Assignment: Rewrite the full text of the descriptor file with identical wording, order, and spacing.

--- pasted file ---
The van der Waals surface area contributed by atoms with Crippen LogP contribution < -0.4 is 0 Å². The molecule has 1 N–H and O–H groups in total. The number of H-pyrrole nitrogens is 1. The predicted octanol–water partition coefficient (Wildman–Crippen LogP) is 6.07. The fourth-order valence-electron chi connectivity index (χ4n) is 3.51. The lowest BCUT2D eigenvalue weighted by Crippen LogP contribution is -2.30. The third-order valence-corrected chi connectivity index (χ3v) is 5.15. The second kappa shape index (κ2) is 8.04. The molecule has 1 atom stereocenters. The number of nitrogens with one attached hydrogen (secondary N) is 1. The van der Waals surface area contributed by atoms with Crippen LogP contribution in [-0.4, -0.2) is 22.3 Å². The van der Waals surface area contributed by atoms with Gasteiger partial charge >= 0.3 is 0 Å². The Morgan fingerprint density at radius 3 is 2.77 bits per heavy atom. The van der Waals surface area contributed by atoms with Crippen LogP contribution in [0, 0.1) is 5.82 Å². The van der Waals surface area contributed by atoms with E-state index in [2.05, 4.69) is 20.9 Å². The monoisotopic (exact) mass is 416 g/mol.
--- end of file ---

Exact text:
The van der Waals surface area contributed by atoms with Crippen LogP contribution < -0.4 is 0 Å². The molecule has 1 N–H and O–H groups in total. The number of H-pyrrole nitrogens is 1. The predicted octanol–water partition coefficient (Wildman–Crippen LogP) is 6.07. The fourth-order valence-electron chi connectivity index (χ4n) is 3.51. The lowest BCUT2D eigenvalue weighted by Crippen LogP contribution is -2.30. The third-order valence-corrected chi connectivity index (χ3v) is 5.15. The second kappa shape index (κ2) is 8.04. The molecule has 1 atom stereocenters. The number of nitrogens with one attached hydrogen (secondary N) is 1. The van der Waals surface area contributed by atoms with Crippen LogP contribution in [-0.4, -0.2) is 22.3 Å². The van der Waals surface area contributed by atoms with Gasteiger partial charge >= 0.3 is 0 Å². The Morgan fingerprint density at radius 3 is 2.77 bits per heavy atom. The van der Waals surface area contributed by atoms with Crippen LogP contribution in [0, 0.1) is 5.82 Å². The van der Waals surface area contributed by atoms with E-state index in [2.05, 4.69) is 20.9 Å². The monoisotopic (exact) mass is 416 g/mol.